On finding a match, the mark is added to the next cluster by the match symbol component 610. The mark is assigned a unique mark number, which is stored, along with position information, in the set of marks for the matched cluster. The position information includes, but is not limited to, x and y position coordinates, distance from a previous mark, offset information and the like. The existing clusters can include a mark count that indicates the number of marks associated with the cluster. If the matched cluster is located in the local library 616, the clusters in the local library 616 can be resorted by the number of marks belonging to each cluster, the mark count.
Collectively the match size component 606 and the match ink component 608 are referred to as a match properties component 605. The match properties component 605 screens the existing clusters to identify mismatches. The match properties component 605 can, in other aspects of the invention, include any suitable property or feature of the mark and the existing clusters that provides for a useful comparison to identify mismatches. Furthermore, alternate aspects, the match properties component 605 can include none, one or both of the size and ink size properties.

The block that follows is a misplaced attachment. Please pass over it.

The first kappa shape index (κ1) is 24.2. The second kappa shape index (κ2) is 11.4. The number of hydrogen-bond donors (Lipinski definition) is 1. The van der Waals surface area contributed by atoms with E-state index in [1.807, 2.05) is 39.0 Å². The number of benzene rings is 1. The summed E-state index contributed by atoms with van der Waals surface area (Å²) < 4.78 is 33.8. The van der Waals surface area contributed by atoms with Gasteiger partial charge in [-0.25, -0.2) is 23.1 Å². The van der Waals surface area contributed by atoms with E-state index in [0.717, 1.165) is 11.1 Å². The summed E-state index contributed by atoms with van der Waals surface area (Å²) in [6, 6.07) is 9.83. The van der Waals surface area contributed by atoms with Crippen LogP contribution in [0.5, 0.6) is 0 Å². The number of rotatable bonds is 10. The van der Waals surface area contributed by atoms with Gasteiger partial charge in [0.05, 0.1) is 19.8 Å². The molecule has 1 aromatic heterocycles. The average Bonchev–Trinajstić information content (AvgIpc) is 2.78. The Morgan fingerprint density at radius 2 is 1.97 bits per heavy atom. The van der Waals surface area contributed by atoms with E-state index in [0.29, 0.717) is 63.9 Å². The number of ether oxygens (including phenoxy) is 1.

After all or substantially the marks in the document have been extracted, the two dimensional table can be discarded and the existing clusters can be transferred to a global library 618. Additionally, clusters from the two dimensional table 612 can be transferred to the global library 618 after process of respective pages of the document 602. The global library 618 includes the existing clusters from the document. Some of the information previously stored with the existing clusters can be discarded, such as ink size, because it is not needed for encoding or decoding. Generally, the position information and the bitmap images for the clusters are coded using compression schemes suited for that type of information. Once encoded, the position information and bitmap images are combined into a file or bitstream. Additionally, the number of clusters in the library should be included in the file or bitstream in order to properly decode the file. Thus, the bitstream should ultimately contain the library, the mark sequence and the position information or offsets. It is appreciated that the library can also be referred to as a dictionary, the clusters can be referred to as symbols and that the mark sequence can be referred to as a symbol sequence.